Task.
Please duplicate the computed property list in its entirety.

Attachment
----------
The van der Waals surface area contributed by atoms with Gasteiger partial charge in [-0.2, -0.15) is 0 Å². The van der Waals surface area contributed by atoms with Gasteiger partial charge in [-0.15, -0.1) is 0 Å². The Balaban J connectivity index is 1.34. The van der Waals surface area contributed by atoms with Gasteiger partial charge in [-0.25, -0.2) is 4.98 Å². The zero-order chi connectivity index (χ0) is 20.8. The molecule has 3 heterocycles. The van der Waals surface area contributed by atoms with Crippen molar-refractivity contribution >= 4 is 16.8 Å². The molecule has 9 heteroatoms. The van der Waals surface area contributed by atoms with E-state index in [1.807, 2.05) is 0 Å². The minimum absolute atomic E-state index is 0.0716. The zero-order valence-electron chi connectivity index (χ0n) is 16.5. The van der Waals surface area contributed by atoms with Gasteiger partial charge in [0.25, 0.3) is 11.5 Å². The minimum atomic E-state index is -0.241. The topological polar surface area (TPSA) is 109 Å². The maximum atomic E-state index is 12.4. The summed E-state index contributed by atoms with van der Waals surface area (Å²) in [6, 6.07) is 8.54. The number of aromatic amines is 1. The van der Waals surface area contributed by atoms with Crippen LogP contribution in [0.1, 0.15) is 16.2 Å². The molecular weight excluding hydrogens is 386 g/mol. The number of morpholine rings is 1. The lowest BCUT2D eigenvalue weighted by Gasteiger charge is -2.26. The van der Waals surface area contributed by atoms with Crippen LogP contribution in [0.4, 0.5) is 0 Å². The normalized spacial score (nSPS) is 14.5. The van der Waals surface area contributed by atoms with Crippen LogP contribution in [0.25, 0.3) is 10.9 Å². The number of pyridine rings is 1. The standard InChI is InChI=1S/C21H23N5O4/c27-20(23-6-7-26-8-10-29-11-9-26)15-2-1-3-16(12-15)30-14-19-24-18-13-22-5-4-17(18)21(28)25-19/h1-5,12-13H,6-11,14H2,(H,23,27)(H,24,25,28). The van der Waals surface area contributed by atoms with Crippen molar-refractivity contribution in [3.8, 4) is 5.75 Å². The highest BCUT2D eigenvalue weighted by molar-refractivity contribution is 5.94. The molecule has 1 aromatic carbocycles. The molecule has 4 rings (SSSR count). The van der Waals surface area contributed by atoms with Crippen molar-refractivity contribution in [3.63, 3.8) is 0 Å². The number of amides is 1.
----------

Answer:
The van der Waals surface area contributed by atoms with Gasteiger partial charge in [-0.2, -0.15) is 0 Å². The van der Waals surface area contributed by atoms with Gasteiger partial charge in [-0.15, -0.1) is 0 Å². The Balaban J connectivity index is 1.34. The van der Waals surface area contributed by atoms with Gasteiger partial charge in [-0.25, -0.2) is 4.98 Å². The zero-order chi connectivity index (χ0) is 20.8. The molecule has 3 heterocycles. The van der Waals surface area contributed by atoms with Crippen molar-refractivity contribution >= 4 is 16.8 Å². The molecule has 9 heteroatoms. The van der Waals surface area contributed by atoms with E-state index in [1.807, 2.05) is 0 Å². The minimum absolute atomic E-state index is 0.0716. The zero-order valence-electron chi connectivity index (χ0n) is 16.5. The van der Waals surface area contributed by atoms with Gasteiger partial charge in [0.25, 0.3) is 11.5 Å². The minimum atomic E-state index is -0.241. The topological polar surface area (TPSA) is 109 Å². The maximum atomic E-state index is 12.4. The summed E-state index contributed by atoms with van der Waals surface area (Å²) in [6, 6.07) is 8.54. The number of aromatic amines is 1. The van der Waals surface area contributed by atoms with Crippen LogP contribution in [0.1, 0.15) is 16.2 Å². The molecular weight excluding hydrogens is 386 g/mol. The number of morpholine rings is 1. The lowest BCUT2D eigenvalue weighted by Gasteiger charge is -2.26. The van der Waals surface area contributed by atoms with Crippen LogP contribution in [0.4, 0.5) is 0 Å². The normalized spacial score (nSPS) is 14.5. The van der Waals surface area contributed by atoms with Crippen LogP contribution in [0.25, 0.3) is 10.9 Å². The number of pyridine rings is 1. The standard InChI is InChI=1S/C21H23N5O4/c27-20(23-6-7-26-8-10-29-11-9-26)15-2-1-3-16(12-15)30-14-19-24-18-13-22-5-4-17(18)21(28)25-19/h1-5,12-13H,6-11,14H2,(H,23,27)(H,24,25,28). The van der Waals surface area contributed by atoms with Crippen molar-refractivity contribution in [3.8, 4) is 5.75 Å². The highest BCUT2D eigenvalue weighted by molar-refractivity contribution is 5.94. The molecule has 1 aromatic carbocycles. The molecule has 4 rings (SSSR count). The van der Waals surface area contributed by atoms with Crippen molar-refractivity contribution in [3.63, 3.8) is 0 Å². The number of amides is 1.